Yes. The law sets some boundaries for bill collectors. For example, with debts involving car loans, medical care or charge accounts, such collectors cannot contact you before 8 a.m. or after 9 p.m. without your permission. Generally, they cannot contact you--or someone else--at work regarding the debt. Nor can they harass, threaten or mislead you with lies, and they must identify themselves when they call. In addition, bill collectors must include "debtors rights" information with their first written notice to the debtor. (CC §§ 1788 et seq, 1812.700) For information or to file a complaint, contact the Federal Trade Commission at 877-FTC-HELP or ftc.gov.
No. In general, your Social Security income is protected from creditors. It may be even easier to protect such income if you have your checks deposited directly into your bank account. Social Security income can, however, be garnished for court-ordered child support, alimony or unpaid federal taxes.
Yes. However, you may be able to work out a plan with the lender to lower payments or even suspend them temporarily. You may be able to refinance your home with an affordable, government-backed mortgage, and in light of the recent home mortgage crisis, other options may soon be available. But you must take action immediately. Do not ignore notices from your lender saying you are in default on your payments. The lender could foreclose and sell your home in just months. Under the new California Howeowner Bill of Rights, if you are eligible and have completed a loan modification, the foreclosure process must stop while the lender reviews your application. (CC § 2923.5) Call your mortgage company and contact HUD at 800-569-4287 for a referral to a free counseling agency that can help you find a solution. Call the Homeowner's Hope 24-hour hotline at 888-995-HOPE.
Be cautious in your search for help. Avoid falling victim to a loan modification scam. Recently, California has seen an explosion of such scams. It may start with a call or knock at the door and an offer to renegotiate your loan--for an upfront fee. You may be told to avoid contacting your lender. Then, while little or nothing is done to modify your loan, you unwittingly lose precious time and slip closer to foreclosure.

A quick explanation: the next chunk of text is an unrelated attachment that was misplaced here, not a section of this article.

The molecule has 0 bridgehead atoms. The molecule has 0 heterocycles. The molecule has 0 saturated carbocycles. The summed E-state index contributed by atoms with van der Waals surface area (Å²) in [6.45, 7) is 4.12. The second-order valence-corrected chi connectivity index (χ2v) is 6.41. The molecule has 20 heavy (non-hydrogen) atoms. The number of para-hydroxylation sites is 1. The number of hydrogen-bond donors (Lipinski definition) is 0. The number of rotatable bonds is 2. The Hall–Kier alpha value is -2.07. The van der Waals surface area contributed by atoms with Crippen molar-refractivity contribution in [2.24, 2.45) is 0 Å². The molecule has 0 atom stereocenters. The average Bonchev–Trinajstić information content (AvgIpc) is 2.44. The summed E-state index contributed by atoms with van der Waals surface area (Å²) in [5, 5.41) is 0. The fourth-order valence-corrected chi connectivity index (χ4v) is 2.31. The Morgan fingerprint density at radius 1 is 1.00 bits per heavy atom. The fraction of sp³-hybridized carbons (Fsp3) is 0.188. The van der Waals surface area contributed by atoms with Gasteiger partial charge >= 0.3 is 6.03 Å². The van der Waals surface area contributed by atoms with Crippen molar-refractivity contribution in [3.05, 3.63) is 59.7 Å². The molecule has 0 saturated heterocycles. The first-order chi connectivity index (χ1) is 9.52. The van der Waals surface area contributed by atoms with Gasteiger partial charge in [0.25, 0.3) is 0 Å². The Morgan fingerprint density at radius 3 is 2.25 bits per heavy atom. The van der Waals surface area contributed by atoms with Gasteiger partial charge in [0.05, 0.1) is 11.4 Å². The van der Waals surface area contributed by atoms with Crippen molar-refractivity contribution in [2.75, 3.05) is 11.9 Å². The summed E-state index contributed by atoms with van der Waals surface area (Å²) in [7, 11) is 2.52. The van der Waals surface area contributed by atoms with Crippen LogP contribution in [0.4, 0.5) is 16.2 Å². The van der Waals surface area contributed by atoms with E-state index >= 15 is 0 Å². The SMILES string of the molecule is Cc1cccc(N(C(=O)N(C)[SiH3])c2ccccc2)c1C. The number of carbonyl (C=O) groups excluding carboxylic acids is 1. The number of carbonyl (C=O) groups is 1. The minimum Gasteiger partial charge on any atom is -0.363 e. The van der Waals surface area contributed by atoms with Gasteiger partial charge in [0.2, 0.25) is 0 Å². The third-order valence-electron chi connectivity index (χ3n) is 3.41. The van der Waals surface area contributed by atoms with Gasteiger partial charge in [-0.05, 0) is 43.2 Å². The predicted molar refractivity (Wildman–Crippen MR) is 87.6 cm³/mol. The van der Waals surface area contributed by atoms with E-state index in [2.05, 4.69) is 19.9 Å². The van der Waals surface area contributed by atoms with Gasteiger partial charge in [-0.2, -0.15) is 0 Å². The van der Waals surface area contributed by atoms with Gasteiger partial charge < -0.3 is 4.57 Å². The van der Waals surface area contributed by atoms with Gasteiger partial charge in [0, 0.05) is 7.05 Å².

Foreclosure consultants and mortgage servicers are, by federal and state law, prohibited from collecting fees upfront and asking the homeowner to sign any wage assignment, real or personal property lien or power of attorney. (CC § 2920.5, 2944.7, 2945 et al) Look out for other foreclosure rescue scams. For example, you could wind up paying a high fee for a "forensic loan audit" to help prevent your foreclosure--and then receive no service at all..
Some seniors face foreclosure because a predatory lender has lured them into a home equity loan that they cannot possibly repay. The interest rate and fees may be much higher than those of a standard loan, may require a large "balloon" payment at some point or may be illegal. The lender may avoid explaining the loan's terms or offer misleading information (seeking, instead, to take advantage of the senior who could be facing a cash crunch). Seniors--who may have little income but greater equity in their homes than many younger homeowners--are primary targets in this type of scam. If you fall behind in your payments, take action immediately. For more guidance, go to ForeclosureInfoCa.org, www.hud.gov, 995hope.org (888-995-HOPE) or www.oag.ca.gov. You can also contact the Federal Trade Commission at 877-FTC-HELP or www.ftc.gov, or the Consumer Financial Protection Bureau. (See Resources.)